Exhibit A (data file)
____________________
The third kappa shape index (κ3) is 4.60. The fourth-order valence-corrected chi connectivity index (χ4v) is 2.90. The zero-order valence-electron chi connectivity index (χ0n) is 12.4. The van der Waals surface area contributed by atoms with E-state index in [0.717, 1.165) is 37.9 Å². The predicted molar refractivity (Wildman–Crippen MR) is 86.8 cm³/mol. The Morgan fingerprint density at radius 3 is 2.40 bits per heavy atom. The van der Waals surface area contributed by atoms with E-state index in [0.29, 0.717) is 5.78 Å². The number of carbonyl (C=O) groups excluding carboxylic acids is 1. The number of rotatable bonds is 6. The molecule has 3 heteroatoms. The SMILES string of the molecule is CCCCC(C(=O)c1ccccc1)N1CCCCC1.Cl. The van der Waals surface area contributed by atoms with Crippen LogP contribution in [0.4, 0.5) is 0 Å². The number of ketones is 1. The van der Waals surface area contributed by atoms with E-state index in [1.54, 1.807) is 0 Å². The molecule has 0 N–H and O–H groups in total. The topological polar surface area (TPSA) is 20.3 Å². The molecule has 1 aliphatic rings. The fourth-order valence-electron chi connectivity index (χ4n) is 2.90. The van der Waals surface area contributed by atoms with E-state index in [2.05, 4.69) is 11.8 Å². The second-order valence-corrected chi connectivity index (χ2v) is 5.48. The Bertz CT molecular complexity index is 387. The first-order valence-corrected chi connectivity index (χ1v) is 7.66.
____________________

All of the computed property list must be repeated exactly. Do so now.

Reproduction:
The third kappa shape index (κ3) is 4.60. The fourth-order valence-corrected chi connectivity index (χ4v) is 2.90. The zero-order valence-electron chi connectivity index (χ0n) is 12.4. The van der Waals surface area contributed by atoms with E-state index in [0.717, 1.165) is 37.9 Å². The predicted molar refractivity (Wildman–Crippen MR) is 86.8 cm³/mol. The Morgan fingerprint density at radius 3 is 2.40 bits per heavy atom. The van der Waals surface area contributed by atoms with E-state index in [0.29, 0.717) is 5.78 Å². The number of carbonyl (C=O) groups excluding carboxylic acids is 1. The number of rotatable bonds is 6. The molecule has 3 heteroatoms. The SMILES string of the molecule is CCCCC(C(=O)c1ccccc1)N1CCCCC1.Cl. The van der Waals surface area contributed by atoms with Crippen LogP contribution in [0.4, 0.5) is 0 Å². The number of ketones is 1. The van der Waals surface area contributed by atoms with E-state index in [1.54, 1.807) is 0 Å². The molecule has 0 N–H and O–H groups in total. The topological polar surface area (TPSA) is 20.3 Å². The molecule has 1 aliphatic rings. The fourth-order valence-electron chi connectivity index (χ4n) is 2.90. The van der Waals surface area contributed by atoms with E-state index in [2.05, 4.69) is 11.8 Å². The second-order valence-corrected chi connectivity index (χ2v) is 5.48. The Bertz CT molecular complexity index is 387. The first-order valence-corrected chi connectivity index (χ1v) is 7.66.